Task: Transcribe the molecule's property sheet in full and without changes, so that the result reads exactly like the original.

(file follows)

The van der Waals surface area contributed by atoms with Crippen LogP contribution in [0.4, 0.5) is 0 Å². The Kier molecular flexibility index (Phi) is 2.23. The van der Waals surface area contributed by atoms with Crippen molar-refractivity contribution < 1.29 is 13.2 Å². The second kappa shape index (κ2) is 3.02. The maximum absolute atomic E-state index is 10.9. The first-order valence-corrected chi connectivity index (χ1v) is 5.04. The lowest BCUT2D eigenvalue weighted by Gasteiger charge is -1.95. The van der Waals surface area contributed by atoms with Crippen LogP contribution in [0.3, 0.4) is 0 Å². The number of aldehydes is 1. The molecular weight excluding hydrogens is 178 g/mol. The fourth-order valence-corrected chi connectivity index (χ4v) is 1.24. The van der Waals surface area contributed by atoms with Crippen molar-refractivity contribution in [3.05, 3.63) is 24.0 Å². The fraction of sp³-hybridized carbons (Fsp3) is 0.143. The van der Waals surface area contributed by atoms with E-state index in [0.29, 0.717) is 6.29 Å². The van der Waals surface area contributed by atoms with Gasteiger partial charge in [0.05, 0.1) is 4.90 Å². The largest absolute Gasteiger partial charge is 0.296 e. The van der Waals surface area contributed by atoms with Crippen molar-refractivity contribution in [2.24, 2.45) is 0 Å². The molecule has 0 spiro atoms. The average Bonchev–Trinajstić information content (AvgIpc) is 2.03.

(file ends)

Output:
The van der Waals surface area contributed by atoms with Crippen LogP contribution in [0.4, 0.5) is 0 Å². The Kier molecular flexibility index (Phi) is 2.23. The van der Waals surface area contributed by atoms with Crippen molar-refractivity contribution < 1.29 is 13.2 Å². The second kappa shape index (κ2) is 3.02. The maximum absolute atomic E-state index is 10.9. The first-order valence-corrected chi connectivity index (χ1v) is 5.04. The lowest BCUT2D eigenvalue weighted by Gasteiger charge is -1.95. The van der Waals surface area contributed by atoms with Crippen LogP contribution in [0.3, 0.4) is 0 Å². The number of aldehydes is 1. The molecular weight excluding hydrogens is 178 g/mol. The fourth-order valence-corrected chi connectivity index (χ4v) is 1.24. The van der Waals surface area contributed by atoms with Crippen molar-refractivity contribution in [3.05, 3.63) is 24.0 Å². The fraction of sp³-hybridized carbons (Fsp3) is 0.143. The van der Waals surface area contributed by atoms with E-state index in [0.29, 0.717) is 6.29 Å². The van der Waals surface area contributed by atoms with Gasteiger partial charge in [0.05, 0.1) is 4.90 Å². The largest absolute Gasteiger partial charge is 0.296 e. The van der Waals surface area contributed by atoms with Crippen molar-refractivity contribution in [2.24, 2.45) is 0 Å². The molecule has 0 spiro atoms. The average Bonchev–Trinajstić information content (AvgIpc) is 2.03.